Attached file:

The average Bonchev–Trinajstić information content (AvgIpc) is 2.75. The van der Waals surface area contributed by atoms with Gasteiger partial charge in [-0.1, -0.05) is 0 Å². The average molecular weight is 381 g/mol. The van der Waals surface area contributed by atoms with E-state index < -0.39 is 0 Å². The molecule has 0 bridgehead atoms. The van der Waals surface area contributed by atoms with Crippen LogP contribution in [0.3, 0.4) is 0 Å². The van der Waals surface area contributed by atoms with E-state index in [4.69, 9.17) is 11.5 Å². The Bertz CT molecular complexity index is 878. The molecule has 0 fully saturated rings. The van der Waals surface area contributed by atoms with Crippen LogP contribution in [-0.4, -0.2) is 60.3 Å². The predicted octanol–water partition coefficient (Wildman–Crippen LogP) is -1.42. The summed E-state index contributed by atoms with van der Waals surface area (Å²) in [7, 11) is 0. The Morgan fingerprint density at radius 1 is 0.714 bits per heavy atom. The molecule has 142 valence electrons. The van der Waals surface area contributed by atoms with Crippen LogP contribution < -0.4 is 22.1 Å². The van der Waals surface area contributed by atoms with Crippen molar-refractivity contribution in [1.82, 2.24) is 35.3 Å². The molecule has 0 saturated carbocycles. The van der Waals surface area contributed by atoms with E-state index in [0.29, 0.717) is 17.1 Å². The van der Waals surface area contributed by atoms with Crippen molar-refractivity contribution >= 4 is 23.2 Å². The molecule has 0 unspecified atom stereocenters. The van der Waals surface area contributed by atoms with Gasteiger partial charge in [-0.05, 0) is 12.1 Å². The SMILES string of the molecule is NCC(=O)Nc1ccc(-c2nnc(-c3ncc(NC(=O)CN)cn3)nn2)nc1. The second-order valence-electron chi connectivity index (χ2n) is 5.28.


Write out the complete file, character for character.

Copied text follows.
The average Bonchev–Trinajstić information content (AvgIpc) is 2.75. The van der Waals surface area contributed by atoms with Gasteiger partial charge in [-0.1, -0.05) is 0 Å². The average molecular weight is 381 g/mol. The van der Waals surface area contributed by atoms with E-state index < -0.39 is 0 Å². The molecule has 0 bridgehead atoms. The van der Waals surface area contributed by atoms with Crippen LogP contribution in [0.3, 0.4) is 0 Å². The van der Waals surface area contributed by atoms with E-state index in [4.69, 9.17) is 11.5 Å². The Bertz CT molecular complexity index is 878. The molecule has 0 fully saturated rings. The van der Waals surface area contributed by atoms with Crippen LogP contribution in [-0.4, -0.2) is 60.3 Å². The predicted octanol–water partition coefficient (Wildman–Crippen LogP) is -1.42. The summed E-state index contributed by atoms with van der Waals surface area (Å²) in [7, 11) is 0. The Morgan fingerprint density at radius 1 is 0.714 bits per heavy atom. The molecule has 142 valence electrons. The van der Waals surface area contributed by atoms with Crippen LogP contribution < -0.4 is 22.1 Å². The van der Waals surface area contributed by atoms with Crippen molar-refractivity contribution in [1.82, 2.24) is 35.3 Å². The molecule has 0 saturated carbocycles. The van der Waals surface area contributed by atoms with E-state index in [0.29, 0.717) is 17.1 Å². The van der Waals surface area contributed by atoms with Crippen molar-refractivity contribution >= 4 is 23.2 Å². The molecule has 0 unspecified atom stereocenters. The van der Waals surface area contributed by atoms with Gasteiger partial charge in [-0.05, 0) is 12.1 Å². The SMILES string of the molecule is NCC(=O)Nc1ccc(-c2nnc(-c3ncc(NC(=O)CN)cn3)nn2)nc1. The second-order valence-electron chi connectivity index (χ2n) is 5.28.